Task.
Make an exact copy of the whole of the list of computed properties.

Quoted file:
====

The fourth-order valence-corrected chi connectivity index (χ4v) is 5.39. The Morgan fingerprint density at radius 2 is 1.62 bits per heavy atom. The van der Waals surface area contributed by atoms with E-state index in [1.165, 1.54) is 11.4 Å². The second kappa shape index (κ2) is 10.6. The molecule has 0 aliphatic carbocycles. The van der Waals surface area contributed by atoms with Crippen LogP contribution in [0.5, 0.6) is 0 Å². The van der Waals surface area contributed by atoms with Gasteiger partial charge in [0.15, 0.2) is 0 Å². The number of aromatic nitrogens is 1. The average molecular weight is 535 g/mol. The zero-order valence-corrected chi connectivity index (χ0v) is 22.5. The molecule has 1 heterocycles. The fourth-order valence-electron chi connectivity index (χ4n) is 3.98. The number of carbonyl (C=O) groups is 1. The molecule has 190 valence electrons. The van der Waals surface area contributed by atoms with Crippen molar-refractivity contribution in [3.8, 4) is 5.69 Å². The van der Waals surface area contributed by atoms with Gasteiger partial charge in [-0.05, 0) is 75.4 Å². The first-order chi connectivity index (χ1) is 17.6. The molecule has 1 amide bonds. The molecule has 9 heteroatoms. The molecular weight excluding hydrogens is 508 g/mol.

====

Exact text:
The fourth-order valence-corrected chi connectivity index (χ4v) is 5.39. The Morgan fingerprint density at radius 2 is 1.62 bits per heavy atom. The van der Waals surface area contributed by atoms with E-state index in [1.165, 1.54) is 11.4 Å². The second kappa shape index (κ2) is 10.6. The molecule has 0 aliphatic carbocycles. The van der Waals surface area contributed by atoms with Crippen LogP contribution in [0.5, 0.6) is 0 Å². The van der Waals surface area contributed by atoms with Gasteiger partial charge in [0.15, 0.2) is 0 Å². The number of aromatic nitrogens is 1. The average molecular weight is 535 g/mol. The zero-order valence-corrected chi connectivity index (χ0v) is 22.5. The molecule has 1 heterocycles. The fourth-order valence-electron chi connectivity index (χ4n) is 3.98. The number of carbonyl (C=O) groups is 1. The molecule has 190 valence electrons. The van der Waals surface area contributed by atoms with Crippen molar-refractivity contribution in [3.8, 4) is 5.69 Å². The van der Waals surface area contributed by atoms with Gasteiger partial charge in [-0.05, 0) is 75.4 Å². The first-order chi connectivity index (χ1) is 17.6. The molecule has 1 amide bonds. The molecule has 9 heteroatoms. The molecular weight excluding hydrogens is 508 g/mol.